Truck Driver Salary
A truck driver salary can depend on many factors like training, licensure, transported goods, distance covered etc. Nearly every product in the world has to be transported from the manufacturing center to the delivery location or to retail centers all over the world. As production and companies increase their turnover, the trucking industry is expected to undergo an 8% increase in hiring. As a result, trained and experienced truck drivers are in high demand due to the large range of transportation jobs and they can ask for better truck driver salary. On the other hand, the numbers of trained drivers who have entered the field have decreased. As a result, trained drivers can and do jump from one job to another or to another field completely in search of higher truck driver salaries and perks. The truck driver turnover rates easily reached the high 100’s.
Statistics by the American Trucking Association
The American Trucking Association which is responsible for tracking trends in the trucking industry was the first to notice this dangerous trend. By the early quarter of 2011, there was an almost 75% increase in driver turnover. By the second half of 2011, the driver turnover percentage rose to 92% and peaked at 115%. According to the association, there are two major reasons for this turnover rate-
1. Truck drivers quit the industry to move to a better truck driver salary paying job or less stressful field that allowed them to be near to their families. This percentage of truck drivers was interested in a better truck driver salary that helped them care for their families with the better truck driver salary while still being close to them.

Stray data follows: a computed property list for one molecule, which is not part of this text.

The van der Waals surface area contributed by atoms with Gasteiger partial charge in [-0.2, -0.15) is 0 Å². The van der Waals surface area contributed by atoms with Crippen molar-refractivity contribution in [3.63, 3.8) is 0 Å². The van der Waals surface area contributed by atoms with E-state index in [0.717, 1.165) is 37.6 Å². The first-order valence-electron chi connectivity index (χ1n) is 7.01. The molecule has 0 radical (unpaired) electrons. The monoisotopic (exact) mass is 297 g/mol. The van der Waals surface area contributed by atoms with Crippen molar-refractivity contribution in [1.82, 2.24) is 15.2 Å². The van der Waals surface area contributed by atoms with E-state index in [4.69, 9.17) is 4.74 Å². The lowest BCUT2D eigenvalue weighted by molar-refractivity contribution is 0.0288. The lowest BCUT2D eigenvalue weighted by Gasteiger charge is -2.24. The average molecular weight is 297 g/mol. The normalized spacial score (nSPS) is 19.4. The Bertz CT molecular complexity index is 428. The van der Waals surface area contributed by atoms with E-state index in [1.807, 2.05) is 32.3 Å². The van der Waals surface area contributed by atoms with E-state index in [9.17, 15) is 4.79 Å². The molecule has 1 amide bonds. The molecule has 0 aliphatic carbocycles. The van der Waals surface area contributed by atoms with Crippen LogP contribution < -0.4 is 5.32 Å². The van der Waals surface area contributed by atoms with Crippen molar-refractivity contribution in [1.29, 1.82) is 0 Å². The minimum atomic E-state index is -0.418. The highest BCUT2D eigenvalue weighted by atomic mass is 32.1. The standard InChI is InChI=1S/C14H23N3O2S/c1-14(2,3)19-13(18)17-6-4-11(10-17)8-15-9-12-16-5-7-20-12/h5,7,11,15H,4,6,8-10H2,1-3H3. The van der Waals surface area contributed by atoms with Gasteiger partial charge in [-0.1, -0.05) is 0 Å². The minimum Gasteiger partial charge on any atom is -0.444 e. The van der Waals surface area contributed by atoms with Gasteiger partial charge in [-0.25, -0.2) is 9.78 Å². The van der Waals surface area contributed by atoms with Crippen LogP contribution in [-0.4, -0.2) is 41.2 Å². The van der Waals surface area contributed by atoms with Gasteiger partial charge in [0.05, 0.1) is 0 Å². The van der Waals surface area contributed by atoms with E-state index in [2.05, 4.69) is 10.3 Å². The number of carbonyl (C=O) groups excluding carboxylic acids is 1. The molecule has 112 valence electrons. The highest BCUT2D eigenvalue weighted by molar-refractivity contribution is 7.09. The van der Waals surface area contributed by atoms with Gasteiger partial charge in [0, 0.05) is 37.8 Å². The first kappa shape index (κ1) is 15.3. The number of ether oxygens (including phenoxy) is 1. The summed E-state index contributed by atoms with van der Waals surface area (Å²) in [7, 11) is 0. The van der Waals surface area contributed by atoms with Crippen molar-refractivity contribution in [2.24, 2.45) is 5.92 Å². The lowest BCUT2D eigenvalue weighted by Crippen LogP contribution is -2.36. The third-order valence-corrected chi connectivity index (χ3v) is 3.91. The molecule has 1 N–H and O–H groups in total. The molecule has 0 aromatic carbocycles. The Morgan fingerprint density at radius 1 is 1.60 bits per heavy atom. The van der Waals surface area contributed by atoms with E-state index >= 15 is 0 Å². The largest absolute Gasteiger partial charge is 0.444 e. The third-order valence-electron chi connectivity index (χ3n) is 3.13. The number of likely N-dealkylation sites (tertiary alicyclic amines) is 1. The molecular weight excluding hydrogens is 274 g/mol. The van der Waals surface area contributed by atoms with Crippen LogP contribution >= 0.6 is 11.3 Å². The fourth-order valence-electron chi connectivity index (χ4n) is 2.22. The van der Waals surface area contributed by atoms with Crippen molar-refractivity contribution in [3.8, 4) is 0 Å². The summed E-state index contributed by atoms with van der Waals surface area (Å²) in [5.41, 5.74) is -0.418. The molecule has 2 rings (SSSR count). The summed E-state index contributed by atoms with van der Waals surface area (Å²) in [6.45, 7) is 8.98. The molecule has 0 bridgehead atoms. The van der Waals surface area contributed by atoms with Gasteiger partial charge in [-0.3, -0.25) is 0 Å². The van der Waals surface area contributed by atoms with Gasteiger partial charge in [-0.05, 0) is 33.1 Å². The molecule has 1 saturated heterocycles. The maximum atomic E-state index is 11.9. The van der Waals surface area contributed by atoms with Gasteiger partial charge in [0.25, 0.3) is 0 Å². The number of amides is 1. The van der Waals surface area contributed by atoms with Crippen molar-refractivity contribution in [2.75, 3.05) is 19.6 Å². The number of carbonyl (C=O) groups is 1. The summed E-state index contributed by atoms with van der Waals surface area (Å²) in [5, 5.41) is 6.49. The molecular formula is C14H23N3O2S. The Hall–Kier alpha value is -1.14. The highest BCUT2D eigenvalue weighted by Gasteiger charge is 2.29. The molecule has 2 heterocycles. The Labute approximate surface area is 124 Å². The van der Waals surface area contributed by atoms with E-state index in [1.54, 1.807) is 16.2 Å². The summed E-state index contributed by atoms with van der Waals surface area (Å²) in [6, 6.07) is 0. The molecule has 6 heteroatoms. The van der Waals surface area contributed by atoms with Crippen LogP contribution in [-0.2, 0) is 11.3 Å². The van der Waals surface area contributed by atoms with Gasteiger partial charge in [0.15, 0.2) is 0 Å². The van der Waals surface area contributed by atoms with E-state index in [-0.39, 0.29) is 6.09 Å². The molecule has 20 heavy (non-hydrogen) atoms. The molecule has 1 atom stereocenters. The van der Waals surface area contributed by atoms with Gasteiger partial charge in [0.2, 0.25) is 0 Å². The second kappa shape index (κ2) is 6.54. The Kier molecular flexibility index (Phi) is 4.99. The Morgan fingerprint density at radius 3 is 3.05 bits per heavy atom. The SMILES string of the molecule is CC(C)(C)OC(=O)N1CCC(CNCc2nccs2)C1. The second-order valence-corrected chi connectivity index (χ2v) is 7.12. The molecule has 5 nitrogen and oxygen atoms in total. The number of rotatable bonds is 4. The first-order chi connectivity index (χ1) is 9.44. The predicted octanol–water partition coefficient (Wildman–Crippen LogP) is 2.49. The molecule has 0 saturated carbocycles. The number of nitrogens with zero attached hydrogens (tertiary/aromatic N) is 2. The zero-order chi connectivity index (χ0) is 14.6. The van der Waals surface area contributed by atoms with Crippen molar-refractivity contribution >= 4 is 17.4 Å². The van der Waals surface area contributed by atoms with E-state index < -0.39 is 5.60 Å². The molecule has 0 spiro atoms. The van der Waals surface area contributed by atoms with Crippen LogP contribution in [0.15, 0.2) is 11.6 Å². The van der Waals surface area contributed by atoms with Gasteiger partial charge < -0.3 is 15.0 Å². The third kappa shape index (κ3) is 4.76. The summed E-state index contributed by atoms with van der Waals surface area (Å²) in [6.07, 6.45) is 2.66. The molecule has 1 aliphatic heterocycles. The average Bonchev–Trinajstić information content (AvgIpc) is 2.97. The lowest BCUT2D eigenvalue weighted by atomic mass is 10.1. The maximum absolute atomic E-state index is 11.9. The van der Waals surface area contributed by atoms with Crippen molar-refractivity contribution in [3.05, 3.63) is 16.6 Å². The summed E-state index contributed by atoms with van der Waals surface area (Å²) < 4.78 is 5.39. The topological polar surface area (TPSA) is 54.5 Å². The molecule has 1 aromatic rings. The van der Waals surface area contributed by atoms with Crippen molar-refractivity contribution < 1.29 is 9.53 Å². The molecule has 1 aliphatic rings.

2. The other reason for a higher turnover rate was that drivers shifted companies in the same industry due to competitive salaries or even to local regional firms that paid lower salary ranges just so that they could be close to their families.
According to trucking managers, the high turnover rate of drivers hopping companies resulted in a loss of about $500-$5,000 per driver. This did not include the advertising rates that the company incurred to find the driver, the hiring bonus that was paid for the driver at the time of signing, the monthly cost of driver and truck insurance, the orientation cost for lodging the drivers during the time of training, new training costs, and referral bonuses that were paid to the existing drivers for bringing more staff. The cost of turnover to the company is thus very high even when a single driver leaves. The company has to spend an equivalent amount to find a new driver and go through the process all over again. According to the American Trucking Association, there are an estimated 340,000 truckers in the US. But the high turnover rate is costing the industry about $2.8 million a year. This cost is them transmitted to the consumer in the form of raised food costs.
Better futures possible?
Although there are several reasons for the high turnover rate, there is a rainbow on the horizon. Trucking companies are now willing to hire students that have passed out from training associations within three months of training. The trucking companies are willing to competitive truck driver salary ranges, perks, and overtime and placement fees to ensure that truckers stay with them for the long term.
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